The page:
In Quantum Advisory Ltd v Quantum Actuarial LLP  EWHC 1072 (Comm), the High Court considered whether the restraint of trade doctrine applied in a services agreement entered into in connection with a restructuring and joint venture. The court decided that it did not.
What is a restraint of trade clause?
The purpose of a restraint of trade clause is to restrict the freedom of a business or individual to pursue their trade with the effect of limiting competition.
The case Nordenfelt v Maxim Nordenfelt Guns and Ammunition Co Ltd  AC 535 serves as an illustrative example.
Thorsten Nordenfelt, a manufacturer specialising in armaments, had sold his business to Hiram Stevens Maxim for £200,000. They had agreed that Nordenfelt ‘would not make guns or ammunition anywhere in the world, and would not compete with Maxim in any way for a period of 25 years’.
The House of Lords held that the restraint was reasonable in the interests of the parties. They placed emphasis on the £200,000 that Thomas Nordenfeldt had received as full value for his sale.
The restraint of trade doctrine
The restraint of trade doctrine exists to protect a party to a contract that is subject to a restraint of trade clause i.e. the party who has been restrained in their trade by the contract. Therefore, when the doctrine applies, the restraint of trade clause in question will be invalid. The doctrine states that a restraint of trade clause will be invalid unless it is:
- Designed to protect a legitimate business interest.
- No wider than reasonably necessary to protect that interest.
- Not contrary to the public interest.
How does the restraint of trade doctrine apply?
There is a line between contracts in restraint of trade, within the meaning of the doctrine, and ordinary contracts that merely regulate the commercial dealings of the parties. The courts will consider, first, if the contract in question is in restraint of trade and, secondly, whether in all the circumstances sufficient grounds exist for excluding the contract from the application of the doctrine. The recent case of Quantum Advisory Ltd v Quantum Actuarial LLP  EWHC 1072 (Comm) allowed a judge to explore both of these questions in depth.
Quantum Advisory Ltd v Quantum Actuarial LLP  EWHC 1072 (Comm)
In 2004, a company called Quantum (Old Quad) entered into a joint venture with Robert Davies (RD) and others. A new company (RDS) was set up to carry on a similar business with different clients. The single largest shareholder and the MD of Old Quad was Martin Coombes (MC). The principal shareholders in RDS were Old Quad and RD. It was intended that after an initial three-year period there would be a merger of the businesses of Old Quad and RDS into a single entity.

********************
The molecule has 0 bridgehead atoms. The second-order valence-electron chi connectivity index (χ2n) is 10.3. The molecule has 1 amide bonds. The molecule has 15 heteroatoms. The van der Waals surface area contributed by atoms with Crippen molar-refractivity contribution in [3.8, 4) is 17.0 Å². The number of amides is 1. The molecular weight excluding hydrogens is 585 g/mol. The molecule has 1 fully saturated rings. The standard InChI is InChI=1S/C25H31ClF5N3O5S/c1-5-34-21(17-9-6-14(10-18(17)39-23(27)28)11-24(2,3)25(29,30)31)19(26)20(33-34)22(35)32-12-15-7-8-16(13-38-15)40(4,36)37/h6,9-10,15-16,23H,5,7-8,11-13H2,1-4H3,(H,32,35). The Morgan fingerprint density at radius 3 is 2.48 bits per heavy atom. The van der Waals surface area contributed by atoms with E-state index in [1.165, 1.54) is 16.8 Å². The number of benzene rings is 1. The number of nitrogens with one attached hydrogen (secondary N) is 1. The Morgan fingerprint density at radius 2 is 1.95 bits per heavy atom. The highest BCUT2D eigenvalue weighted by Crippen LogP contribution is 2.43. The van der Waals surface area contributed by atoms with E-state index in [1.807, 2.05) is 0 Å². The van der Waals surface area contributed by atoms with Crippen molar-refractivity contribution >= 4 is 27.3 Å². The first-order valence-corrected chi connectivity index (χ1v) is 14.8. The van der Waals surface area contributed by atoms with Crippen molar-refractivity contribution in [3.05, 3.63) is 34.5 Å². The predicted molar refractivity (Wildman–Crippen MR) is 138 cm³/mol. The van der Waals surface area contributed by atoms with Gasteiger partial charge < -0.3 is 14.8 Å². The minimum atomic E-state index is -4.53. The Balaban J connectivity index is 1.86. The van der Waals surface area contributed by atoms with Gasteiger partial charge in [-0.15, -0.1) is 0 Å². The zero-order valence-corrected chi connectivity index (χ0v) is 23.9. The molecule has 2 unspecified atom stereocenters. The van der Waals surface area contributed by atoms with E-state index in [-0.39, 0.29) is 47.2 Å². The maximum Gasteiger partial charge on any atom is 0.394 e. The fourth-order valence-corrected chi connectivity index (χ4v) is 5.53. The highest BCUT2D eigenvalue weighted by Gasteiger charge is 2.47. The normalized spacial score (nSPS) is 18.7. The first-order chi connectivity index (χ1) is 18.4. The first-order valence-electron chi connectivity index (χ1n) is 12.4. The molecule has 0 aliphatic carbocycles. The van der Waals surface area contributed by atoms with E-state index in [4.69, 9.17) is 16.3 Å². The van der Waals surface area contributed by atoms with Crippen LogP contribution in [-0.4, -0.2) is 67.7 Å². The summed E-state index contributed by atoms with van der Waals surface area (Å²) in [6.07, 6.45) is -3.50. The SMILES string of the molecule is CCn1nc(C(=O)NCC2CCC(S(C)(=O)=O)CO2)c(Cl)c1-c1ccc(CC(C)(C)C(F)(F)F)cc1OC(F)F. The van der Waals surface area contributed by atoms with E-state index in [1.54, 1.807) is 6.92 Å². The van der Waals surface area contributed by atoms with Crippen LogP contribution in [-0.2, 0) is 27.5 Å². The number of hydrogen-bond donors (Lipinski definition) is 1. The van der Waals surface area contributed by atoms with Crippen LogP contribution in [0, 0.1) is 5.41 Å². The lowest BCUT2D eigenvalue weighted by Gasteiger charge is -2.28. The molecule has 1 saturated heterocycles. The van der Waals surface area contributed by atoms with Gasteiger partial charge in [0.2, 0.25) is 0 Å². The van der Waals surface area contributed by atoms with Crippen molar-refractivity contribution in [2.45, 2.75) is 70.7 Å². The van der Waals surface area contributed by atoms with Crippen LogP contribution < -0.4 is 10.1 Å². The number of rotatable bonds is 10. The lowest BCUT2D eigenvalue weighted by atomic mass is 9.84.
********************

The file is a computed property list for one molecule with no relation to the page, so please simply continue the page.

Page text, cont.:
By 2007 however, the interests and ambitions of those involved had begun to diverge. In particular, while MC wanted to diversify, the other directors and shareholders wanted to focus on developing the existing business. For this and other reasons, a restructuring of the businesses became necessary. One problem this presented was that MC’s shareholding in Old Quad was such as to make it unaffordable for the other parties to buy him out. It was also felt that, regardless of affordability, it would be very difficult to fix a price for any buy-out.
A way of getting round these problems was devised, by which:
- The businesses of Old Quad and RPS would be carried on by a new entity (the LLP).
- A company wholly-owned by MC (New Quad) would buy the entire issued share capital of Old Quad and RPS. The businesses and assets of those companies would be transferred to New Quad subject to outstanding liabilities.
The terms of the restructuring were documented by way of an agreement dated 1 November 2007 entered into between Old Quad and the LLP (Services Agreement). Among other things, the Services Agreement:
- Contained covenants on the LLP’s part (clause 2.2) to not during the course of the Services Agreement or for a period of 12 months after its expiration or termination directly or indirectly:
- solicit or entice away (or attempt to solicit or entice away) any Client in connection with any Services;
- obtain instructions for any Services from any of the Clients or undertake any Services for any of the Clients; or
- undertake any Services in relation to either the Pipeline Business or any work introduced by any of the Introducers during the Extended Period, without first having referred such matters to Old Quad, other than pursuant to the provisions of the agreement.
- Contained acknowledgments to the effect that:
- The provisions of clause 2.2 were no more extensive than was reasonable to protect the interests of Old Quad.
- Each of the restrictions in clause 2.2 was a separate obligation considered reasonable by the parties (each of them having taken, if required, separate legal advice) in all the circumstances as necessary to protect the legitimate interests of the other party (clause 2.6).